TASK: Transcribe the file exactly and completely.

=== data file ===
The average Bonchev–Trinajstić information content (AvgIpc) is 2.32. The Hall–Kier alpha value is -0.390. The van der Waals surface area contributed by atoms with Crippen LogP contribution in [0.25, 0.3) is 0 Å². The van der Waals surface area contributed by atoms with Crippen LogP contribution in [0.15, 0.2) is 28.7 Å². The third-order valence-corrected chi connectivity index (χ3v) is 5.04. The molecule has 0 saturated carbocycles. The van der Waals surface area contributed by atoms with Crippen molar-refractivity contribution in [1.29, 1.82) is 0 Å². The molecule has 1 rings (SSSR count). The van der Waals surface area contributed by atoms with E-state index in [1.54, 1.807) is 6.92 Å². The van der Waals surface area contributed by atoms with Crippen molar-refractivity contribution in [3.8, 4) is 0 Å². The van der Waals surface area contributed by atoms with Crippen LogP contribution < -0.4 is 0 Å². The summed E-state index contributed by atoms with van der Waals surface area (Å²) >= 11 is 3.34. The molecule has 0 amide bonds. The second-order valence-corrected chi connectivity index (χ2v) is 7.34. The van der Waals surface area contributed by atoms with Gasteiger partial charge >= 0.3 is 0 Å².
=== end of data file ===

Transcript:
The average Bonchev–Trinajstić information content (AvgIpc) is 2.32. The Hall–Kier alpha value is -0.390. The van der Waals surface area contributed by atoms with Crippen LogP contribution in [0.25, 0.3) is 0 Å². The van der Waals surface area contributed by atoms with Crippen LogP contribution in [0.15, 0.2) is 28.7 Å². The third-order valence-corrected chi connectivity index (χ3v) is 5.04. The molecule has 0 saturated carbocycles. The van der Waals surface area contributed by atoms with Crippen molar-refractivity contribution in [1.29, 1.82) is 0 Å². The molecule has 1 rings (SSSR count). The van der Waals surface area contributed by atoms with E-state index in [1.54, 1.807) is 6.92 Å². The van der Waals surface area contributed by atoms with Crippen molar-refractivity contribution in [3.8, 4) is 0 Å². The van der Waals surface area contributed by atoms with Crippen LogP contribution < -0.4 is 0 Å². The summed E-state index contributed by atoms with van der Waals surface area (Å²) >= 11 is 3.34. The molecule has 0 amide bonds. The second-order valence-corrected chi connectivity index (χ2v) is 7.34. The van der Waals surface area contributed by atoms with Gasteiger partial charge >= 0.3 is 0 Å².